var full = $("#poster").has("img").length ? true : false;
      if(full == false){
         $('#poster').empty();
      }
   });

I like validation messages to disappear when the user starts retyping in an input field. The script below checks whether an image is present (i.e. a movie poster), and if not, empties the container of the validation message once the input field gains focus.

//function definition

   var getPoster = function(){

        //Grab the movie title and store it in a variable

        var film = $('#term').val();

         //Check if the user has entered anything

         if(film == ''){

            //If the input field was empty, display a message

            $('#poster').html("<h2 class='loading'>Ha! We haven't forgotten to validate the form! Please enter something.</h2>");

The reason why we store the main code that retrieves the data in a function will become clear later on (mainly, it’s for DRY programming).

We then store the value of the input in a variable, so that when we use it again in the code, the jQuery doesn’t have to rescan the DOM.

Basic validation is performed on the input, checking that something has actually been entered in the field.

In an attempt at humor on my part, I display a message warning the user that they haven’t entered anything and asking them to please do so.

} else {

            //They must have entered a value, carry on with API call, first display a loading message to notify the user of activity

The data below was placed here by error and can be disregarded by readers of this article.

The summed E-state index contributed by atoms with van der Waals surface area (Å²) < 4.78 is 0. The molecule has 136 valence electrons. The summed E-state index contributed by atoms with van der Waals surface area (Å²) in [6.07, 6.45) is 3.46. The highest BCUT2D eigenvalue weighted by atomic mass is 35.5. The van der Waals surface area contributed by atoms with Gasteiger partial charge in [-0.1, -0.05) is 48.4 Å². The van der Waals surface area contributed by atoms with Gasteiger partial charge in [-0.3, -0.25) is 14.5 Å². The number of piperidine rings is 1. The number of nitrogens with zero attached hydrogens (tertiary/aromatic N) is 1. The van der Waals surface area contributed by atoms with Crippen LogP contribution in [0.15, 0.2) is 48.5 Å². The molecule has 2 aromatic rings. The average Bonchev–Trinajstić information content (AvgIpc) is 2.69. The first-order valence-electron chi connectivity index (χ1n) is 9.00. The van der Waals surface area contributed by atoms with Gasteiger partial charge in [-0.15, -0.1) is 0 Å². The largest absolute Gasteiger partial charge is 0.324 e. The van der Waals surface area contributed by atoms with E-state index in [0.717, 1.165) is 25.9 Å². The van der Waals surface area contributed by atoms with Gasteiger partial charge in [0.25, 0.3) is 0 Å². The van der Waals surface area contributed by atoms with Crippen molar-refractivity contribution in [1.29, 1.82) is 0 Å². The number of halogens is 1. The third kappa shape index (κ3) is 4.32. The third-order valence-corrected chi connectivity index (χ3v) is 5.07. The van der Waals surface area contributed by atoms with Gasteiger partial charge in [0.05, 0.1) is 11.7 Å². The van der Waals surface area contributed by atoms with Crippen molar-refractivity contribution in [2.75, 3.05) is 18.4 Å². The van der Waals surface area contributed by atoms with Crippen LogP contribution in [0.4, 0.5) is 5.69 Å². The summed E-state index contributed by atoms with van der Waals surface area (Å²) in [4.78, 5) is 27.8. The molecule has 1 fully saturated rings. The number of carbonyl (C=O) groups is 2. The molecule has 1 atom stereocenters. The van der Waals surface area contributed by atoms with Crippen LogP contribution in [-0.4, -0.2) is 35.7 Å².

$('#poster').html("<h2 class='loading'>Your poster is on its way!</h2>");

If the input contains a value, we then process the user’s request. Another message is displayed, letting the user know that something is happening.

$.getJSON("http://api.themoviedb.org/2.1/Movie.search/en/json/23afca60ebf72f8d88cdcae2c4f31866/" + film + "?callback=?", function(json) {

               //TMDb is nice enough to return a message if nothing was found, so we can base our if statement on this information

               if (json != "Nothing found."){

                  //Display the poster and a message announcing the result

                     $('#poster').html('<h2>Well, gee whiz! We found you a poster, skip!</h2><img id="thePoster" src=' + json[0].posters[0].image.url + ' />');

Here we get to the meat of our API client. We use jQuery’s getJSON function, which, by definition, loads “JSON-encoded data from the server using a GET HTTP request.”

We then use the API’s URL, suppled in this case by TMDb. As with many other APIs, you have to register your application in order to receive a key (a 30-second process). We insert the API key (23afca60ebf72f8d88cdcae2c4f31866) into the URL and pass the user’s movie title into the URL as a search parameter.

One thing to mention is that appending callback=? to the end of the URL enables us to make cross-domain JSON and AJAX calls. Don’t forget this, otherwise the data will be limited to your own domain! This method uses what’s called JSONP (or JSON with padding), which basically allows a script to fetch data from another server on a different domain. To do this, we must specify the callback above when jQuery loads the data. It replaces the ? with our custom function’s name, thereby allowing us to make cross-domain calls with ease.

In the function’s callback, we have put the word json (which holds our retrieved data), but we could have put data or message.